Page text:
Taughannock Falls

Taughannock Falls
from: althouse.blogspot.com

Friday, July 15, 2011

High Cost of Austerity

I must apologize to Leftsiders for the sporadic nature of my posts in recent days. I'm being asked to help revamp an established liberal blog in Rhode Island, and the logistics of its relaunch are somewhat daunting. So here's a nifty little piece by David Leonhardt-- from the NYT business pages-- for your reading pleasure: 


The Cost of Austerity

The main problem with the job market is the lack of hiring by private employers. Above all, they aren’t sure what the future will bring.

Thoughts on the economic scene.
Financial crises have long hangovers, and this one is no exception. Home sales and car sales remain depressed, nowhere near their earlier peaks, even though the population has continued growing. Europe still has the potential to upset global financial markets. If Congress doesn’t act on the debt ceiling soon, so does the United States.
In all kinds of ways — consumer demand, the federal deficit, even the weather — the medium-term future is highly uncertain. But this uncertainty, while the main problem, is not the only problem. We are also committing an unforced economic error. We’re cutting government at the same time that the private sector is cutting.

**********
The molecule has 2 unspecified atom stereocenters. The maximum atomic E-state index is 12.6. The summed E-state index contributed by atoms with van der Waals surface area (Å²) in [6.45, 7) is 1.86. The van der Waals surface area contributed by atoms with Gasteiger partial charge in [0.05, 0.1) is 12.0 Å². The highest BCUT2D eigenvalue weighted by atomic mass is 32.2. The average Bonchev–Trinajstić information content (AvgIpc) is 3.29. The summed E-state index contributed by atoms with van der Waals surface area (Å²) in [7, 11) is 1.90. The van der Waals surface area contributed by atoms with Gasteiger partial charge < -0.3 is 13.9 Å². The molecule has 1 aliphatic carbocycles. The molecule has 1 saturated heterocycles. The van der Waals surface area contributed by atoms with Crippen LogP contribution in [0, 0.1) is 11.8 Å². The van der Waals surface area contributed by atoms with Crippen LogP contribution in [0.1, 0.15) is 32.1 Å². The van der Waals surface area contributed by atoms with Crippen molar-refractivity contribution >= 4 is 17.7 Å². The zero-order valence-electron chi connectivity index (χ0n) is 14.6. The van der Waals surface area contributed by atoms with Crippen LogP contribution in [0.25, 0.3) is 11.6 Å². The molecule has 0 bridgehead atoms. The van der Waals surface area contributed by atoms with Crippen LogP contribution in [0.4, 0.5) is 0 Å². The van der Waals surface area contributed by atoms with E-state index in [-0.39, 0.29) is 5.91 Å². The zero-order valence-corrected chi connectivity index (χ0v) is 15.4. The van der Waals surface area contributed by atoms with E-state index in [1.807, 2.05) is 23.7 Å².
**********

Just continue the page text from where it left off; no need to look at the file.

It is the classic mistake to make after a financial crisis. Hoover and even Roosevelt made a version of it in the 1930s. The Japanese made a version of it in the 1990s. Now we are making it.
Federal payrolls have been roughly flat for years (even as the population has been growing). But state and local payrolls grew over the last decade, by almost 20,000 jobs a month on average.

Since the crisis began and state and local taxes began plummeting, though, governments began to cut back. At first, the federal government stepped in, with the 2009 stimulus bill, and sent fiscal aid to states. Then the aid stopped.
In round numbers, state and local governments have cut about a half million jobs over the last two years. If they had continued to hire at their previous pace — expanding as the population expanded — they would have added about a half million jobs.
Source: Bureau of Labor Statistics, via Haver Analytics
In other words, the state and local austerity of the last two years has cost the economy about one million jobs.
Bureau of Labor Statistics, via Haver Analytics

1 comment:

cranstonista said...

Wow! A million or so extra jobs might come in handy, right now, eh Ulysses? OMFG